The Great Gatsby

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His Message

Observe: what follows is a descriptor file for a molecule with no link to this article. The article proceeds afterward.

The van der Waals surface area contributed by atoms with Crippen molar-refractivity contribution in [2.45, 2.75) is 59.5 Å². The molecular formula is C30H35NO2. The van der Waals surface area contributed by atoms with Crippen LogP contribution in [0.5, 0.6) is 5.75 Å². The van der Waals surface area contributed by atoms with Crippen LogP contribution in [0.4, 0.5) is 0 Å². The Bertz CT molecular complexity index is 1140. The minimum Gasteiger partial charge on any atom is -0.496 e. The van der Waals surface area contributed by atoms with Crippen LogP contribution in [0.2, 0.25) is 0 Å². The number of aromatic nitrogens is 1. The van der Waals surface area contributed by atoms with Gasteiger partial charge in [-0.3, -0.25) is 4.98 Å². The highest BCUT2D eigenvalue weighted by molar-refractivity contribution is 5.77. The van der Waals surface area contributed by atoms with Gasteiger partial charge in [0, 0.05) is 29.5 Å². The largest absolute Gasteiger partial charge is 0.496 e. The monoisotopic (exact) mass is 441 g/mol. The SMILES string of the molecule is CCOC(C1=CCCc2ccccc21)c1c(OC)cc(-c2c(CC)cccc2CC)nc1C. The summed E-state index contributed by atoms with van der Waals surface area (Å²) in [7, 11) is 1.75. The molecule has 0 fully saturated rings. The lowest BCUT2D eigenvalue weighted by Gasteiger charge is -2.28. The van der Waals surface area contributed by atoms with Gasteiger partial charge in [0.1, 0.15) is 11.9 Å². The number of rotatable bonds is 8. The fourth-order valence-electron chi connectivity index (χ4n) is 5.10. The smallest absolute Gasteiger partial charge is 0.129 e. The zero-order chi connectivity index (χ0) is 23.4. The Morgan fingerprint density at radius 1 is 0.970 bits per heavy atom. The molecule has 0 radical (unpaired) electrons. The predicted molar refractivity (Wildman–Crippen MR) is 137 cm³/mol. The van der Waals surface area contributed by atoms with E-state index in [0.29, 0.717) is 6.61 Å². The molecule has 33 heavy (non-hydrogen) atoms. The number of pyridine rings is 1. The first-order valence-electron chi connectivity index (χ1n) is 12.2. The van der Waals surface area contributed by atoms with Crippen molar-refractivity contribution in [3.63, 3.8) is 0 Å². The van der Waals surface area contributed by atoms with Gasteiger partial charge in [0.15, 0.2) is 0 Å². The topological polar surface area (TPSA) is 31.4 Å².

F. Scott Fitzgerald’s, “The Great Gatsby” utilizes characters to describe the conformity of society during the time period of the 1920’s. Fitzgerald uses diction to describe scenery and convey the motive of people in the 1920’s, who were more interested in impressing others and obtaining material success than moral principles. “A stout, middle-aged man, with enormous owl eyes spectacles…somewhat drunk…staring unsteady concentration at the shelves of books.” (Fitzgerald) The structure of this sentence focuses on the surroundings and description of large size things that help reveal who the man is. By reflecting back to the use of tone and the academic language helps identify Fitzgerald’s explanation of the 1920’s being a time of excessive materialization. Even more so when he describes the man’s glasses as “enormous owl eyes spectacles.” a metaphor for the term “owl” since this flying creature has the tendency of excessively stuffing itself with food, it’s in its nature to do so. This parallels to the nature of all the characters in “The Great Gatsby.” In which they are accommodated to acquire such luxury and possessions that it’s become pure gluttony. “As we entered he wheeled excitedly around and examined Jordan from head to foot. What do you think? He demanded impetuously…He waved his hand toward the book-shelves…As a matter of fact you needn’t bother to ascertain. I ascertained.” (Fitzgerald) The change in diction from academic to colloquial language assists to describe the mode in the “middle-aged man” who happened to be somewhat drunk, since he repeats the word “ascertain” which means to find out. He is trying to sound intelligent and use it to refer to the books on the shelves. He then goes on by saying, “Absolutely real-have pages and everything. I thought they’d be a nice durable cardboard…they‘re absolutely real.” (Fitzgerald) The discovery of real books surprised the man because books were extremely expensive back then...
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